Dear Theophilus: Bible Translations

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Dear Faculty,

What are the differences between the different Bible translations? How can we know whether a translation is accurate?




Dear Theophilus,

This is an important question many people have asked as they begin their walk of faith. It’s actually quite natural to be a little confused as to why so many versions of the Bible exist and not having a helpful explanation could lead some to think there’s no way to know the truth. First of all, we should understand the nature of Bible translations and why there are so many of them.

It’s hard to believe, but for about 1000 years, the Latin Vulgate reigned supreme from about 400-1400 A.D. The first English translation of the Bible was published by John Wycliffe in 1380 A.D. The invention of the printing press (1450 A.D.) and “the return to the original languages” fueled by the Renaissance inspired the quest for more reliable translations. Ultimately, the Reformation of the church in the 1500’s opened the floodgates of biblical translation due to the desire to translate God’s Word into the language of the people.

One might ask though: “I get the reason for translating the Bible into many languages, but why so many English translations?” Why is the King James Version not enough and why the need for more modern translations like the NIV, ESV and NRSV to name a few? The answer is actually quite simple. Language changes over time. As much as one might love the lofty, sacred sound of reading the Bible in Shakespearean-like prose with its archaic thee’s and thou’s, modern English speakers speak very differently today. Even modern versions of the KJV have had to update the usage of Old English words to their modern day English equivalents.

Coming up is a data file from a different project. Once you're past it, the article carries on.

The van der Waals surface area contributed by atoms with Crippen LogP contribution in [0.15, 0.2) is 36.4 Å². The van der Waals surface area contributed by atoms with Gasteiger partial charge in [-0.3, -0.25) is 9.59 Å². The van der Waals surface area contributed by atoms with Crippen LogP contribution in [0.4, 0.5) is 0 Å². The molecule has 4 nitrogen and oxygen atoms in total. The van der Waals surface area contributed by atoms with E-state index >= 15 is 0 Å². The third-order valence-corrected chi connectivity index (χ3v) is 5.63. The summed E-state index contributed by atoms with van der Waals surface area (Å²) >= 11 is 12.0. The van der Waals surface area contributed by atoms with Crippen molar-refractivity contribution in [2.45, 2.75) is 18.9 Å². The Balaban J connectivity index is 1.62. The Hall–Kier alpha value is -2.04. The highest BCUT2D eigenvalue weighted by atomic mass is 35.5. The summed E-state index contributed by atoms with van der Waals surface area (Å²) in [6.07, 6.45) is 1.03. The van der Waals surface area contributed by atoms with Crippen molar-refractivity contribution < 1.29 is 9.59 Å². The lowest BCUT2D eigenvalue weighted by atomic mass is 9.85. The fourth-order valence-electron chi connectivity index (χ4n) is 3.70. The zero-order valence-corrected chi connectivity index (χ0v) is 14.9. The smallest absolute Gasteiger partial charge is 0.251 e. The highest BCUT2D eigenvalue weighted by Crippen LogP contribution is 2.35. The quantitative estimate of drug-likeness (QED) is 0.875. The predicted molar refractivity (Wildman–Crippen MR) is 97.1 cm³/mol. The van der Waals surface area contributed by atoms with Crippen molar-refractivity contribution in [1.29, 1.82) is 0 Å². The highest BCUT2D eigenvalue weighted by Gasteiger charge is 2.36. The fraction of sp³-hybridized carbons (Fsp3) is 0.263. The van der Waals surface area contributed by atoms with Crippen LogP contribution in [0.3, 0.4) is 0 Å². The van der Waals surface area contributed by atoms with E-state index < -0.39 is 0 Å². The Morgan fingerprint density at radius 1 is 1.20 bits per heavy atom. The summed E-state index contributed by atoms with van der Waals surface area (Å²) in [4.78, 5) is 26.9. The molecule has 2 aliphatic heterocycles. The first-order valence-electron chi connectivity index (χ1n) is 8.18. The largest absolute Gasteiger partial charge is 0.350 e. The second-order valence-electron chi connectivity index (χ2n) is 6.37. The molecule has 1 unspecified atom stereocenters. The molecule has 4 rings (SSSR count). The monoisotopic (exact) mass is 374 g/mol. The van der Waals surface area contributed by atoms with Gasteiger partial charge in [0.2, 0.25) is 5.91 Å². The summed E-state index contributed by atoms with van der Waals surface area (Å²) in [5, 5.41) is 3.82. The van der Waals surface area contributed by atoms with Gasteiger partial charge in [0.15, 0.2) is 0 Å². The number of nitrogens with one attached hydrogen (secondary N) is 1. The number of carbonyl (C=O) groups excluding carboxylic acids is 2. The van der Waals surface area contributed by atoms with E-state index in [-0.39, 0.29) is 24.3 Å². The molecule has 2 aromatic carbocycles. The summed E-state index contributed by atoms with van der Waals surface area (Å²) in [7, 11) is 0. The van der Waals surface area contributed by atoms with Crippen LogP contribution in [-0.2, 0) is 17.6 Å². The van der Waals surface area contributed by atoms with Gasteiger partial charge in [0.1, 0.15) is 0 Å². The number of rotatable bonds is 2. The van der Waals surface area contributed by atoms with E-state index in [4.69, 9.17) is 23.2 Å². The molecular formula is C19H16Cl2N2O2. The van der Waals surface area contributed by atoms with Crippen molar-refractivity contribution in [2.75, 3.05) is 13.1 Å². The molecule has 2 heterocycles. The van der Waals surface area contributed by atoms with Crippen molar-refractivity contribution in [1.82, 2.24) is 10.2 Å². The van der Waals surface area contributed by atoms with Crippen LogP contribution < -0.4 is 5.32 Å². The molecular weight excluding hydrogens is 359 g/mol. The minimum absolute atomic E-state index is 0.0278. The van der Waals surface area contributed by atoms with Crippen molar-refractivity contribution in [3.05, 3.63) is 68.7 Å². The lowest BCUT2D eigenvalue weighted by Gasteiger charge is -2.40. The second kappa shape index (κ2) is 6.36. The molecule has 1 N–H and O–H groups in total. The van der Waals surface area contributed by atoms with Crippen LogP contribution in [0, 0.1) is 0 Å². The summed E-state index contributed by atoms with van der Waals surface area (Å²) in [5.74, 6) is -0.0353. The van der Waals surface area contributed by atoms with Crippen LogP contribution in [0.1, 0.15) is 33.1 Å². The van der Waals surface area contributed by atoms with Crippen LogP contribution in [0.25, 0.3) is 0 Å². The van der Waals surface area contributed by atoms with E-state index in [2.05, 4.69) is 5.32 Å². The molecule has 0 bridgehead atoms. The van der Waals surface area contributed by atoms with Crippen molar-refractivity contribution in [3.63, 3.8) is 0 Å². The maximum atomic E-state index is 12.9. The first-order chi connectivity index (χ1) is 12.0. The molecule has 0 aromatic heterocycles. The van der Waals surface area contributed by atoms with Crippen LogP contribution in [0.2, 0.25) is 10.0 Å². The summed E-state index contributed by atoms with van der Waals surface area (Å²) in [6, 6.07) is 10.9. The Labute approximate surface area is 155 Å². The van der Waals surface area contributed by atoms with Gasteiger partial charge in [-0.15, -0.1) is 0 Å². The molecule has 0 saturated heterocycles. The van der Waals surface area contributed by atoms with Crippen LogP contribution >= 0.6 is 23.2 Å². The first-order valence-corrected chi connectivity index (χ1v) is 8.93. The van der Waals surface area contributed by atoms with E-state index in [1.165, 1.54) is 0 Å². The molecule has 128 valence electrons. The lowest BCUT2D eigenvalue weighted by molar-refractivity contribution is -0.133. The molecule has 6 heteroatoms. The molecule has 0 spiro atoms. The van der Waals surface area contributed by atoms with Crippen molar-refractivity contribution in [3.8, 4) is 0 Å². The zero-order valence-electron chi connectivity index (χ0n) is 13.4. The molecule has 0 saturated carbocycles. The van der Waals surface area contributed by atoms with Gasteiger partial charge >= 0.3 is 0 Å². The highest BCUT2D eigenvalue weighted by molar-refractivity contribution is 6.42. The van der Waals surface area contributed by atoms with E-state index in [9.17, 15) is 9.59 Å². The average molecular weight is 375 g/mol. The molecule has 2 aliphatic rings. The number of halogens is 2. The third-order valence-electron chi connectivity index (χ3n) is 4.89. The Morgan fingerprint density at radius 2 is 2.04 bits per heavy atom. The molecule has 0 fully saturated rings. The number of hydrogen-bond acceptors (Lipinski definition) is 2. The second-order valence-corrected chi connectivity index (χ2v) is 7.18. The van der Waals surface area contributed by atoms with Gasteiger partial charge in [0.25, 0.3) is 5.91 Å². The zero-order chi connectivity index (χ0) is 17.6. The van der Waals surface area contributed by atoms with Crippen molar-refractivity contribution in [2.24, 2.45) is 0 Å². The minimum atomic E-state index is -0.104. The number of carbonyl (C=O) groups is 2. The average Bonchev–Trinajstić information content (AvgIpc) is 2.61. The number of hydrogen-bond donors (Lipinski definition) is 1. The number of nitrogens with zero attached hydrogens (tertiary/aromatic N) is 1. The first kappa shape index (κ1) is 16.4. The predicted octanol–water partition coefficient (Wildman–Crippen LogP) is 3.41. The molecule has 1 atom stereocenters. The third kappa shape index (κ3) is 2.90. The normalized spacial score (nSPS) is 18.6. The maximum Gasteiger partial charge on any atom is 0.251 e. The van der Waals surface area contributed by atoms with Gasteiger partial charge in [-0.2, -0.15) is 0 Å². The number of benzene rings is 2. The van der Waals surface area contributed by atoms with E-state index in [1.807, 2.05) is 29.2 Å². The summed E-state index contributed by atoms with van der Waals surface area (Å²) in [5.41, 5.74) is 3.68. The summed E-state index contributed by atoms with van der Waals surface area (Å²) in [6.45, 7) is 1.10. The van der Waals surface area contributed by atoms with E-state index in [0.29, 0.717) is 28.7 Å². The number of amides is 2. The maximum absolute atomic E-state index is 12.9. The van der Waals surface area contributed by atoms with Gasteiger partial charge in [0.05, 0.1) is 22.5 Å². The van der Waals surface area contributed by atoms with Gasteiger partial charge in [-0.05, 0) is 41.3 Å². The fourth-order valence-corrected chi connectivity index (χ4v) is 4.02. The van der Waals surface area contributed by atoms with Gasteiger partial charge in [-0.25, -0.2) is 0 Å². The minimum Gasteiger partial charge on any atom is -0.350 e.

Other significant issues have to do with the discovery of older manuscripts and advances in digital imaging, which allow the modern day textual critic to place an electronic magnifying glass on the ancient text. Take for example, the Dead Sea Scrolls discovered in the 1950’s. They are virtually a literary time capsule of ancient biblical texts that take us back to roughly 200 B.C.

Bible versions like the King James Version relied on the most ancient texts known at the time of its translation. Modern translations like the ESV, NIV and the NRSV attempt to provide a more accurate translation based on the most ancient manuscript evidence available in more recent times. This often leads people to ask, which then is the most reliable modern English translation?

Honestly, I think this is the wrong question. Perhaps, we should ask: which is the best translation for…? The reality is one can preach the main tenets of the Gospel faithfully using any modern translation. People are not getting more or less saved based on the preferred translation of the Bible used by any particular preacher. Contrary to popular “tongue in cheek” belief, the ESV is not the Extra Spiritual Version and the NIV is not the Not Inspired Version. Both are just as effective translations in matters of faith.

Personally and for more practical purposes, I use different Bible translations for different activities. I use the NRSV in much of my scholarly endeavors because I like the “more literal” renderings of the biblical text. I love the readability of the NIV and the NVI (Spanish Nueva Version Internacional), which I use for preaching bilingually. I constantly refer to the ESV text because it’s the preferred translation of the majority of my students.

Last, but not least, I like the freshness of the New Living Translation for my devotional reading of Scripture. When you have been reading the Bible for a long time, it is refreshing to read the text in a new light that sheds new insights into the Word. In a sense, having more than one go to translation in hand is actually more helpful because it helps the contemporary English reader to compare different reliable versions that inspire reading the ancient text with fresh eyes and fall in love with God’s Word over and over again.

Interested in having a question answered by Dear Theophilus writers? Send them all to with “Dear Theophilus” in the subject line. You can learn more about GCU’s College of Theology by visiting our website or clicking the Request More Information button.

The views and opinions expressed in this article are those of the author’s and do not necessarily reflect the official policy or position of Grand Canyon University.

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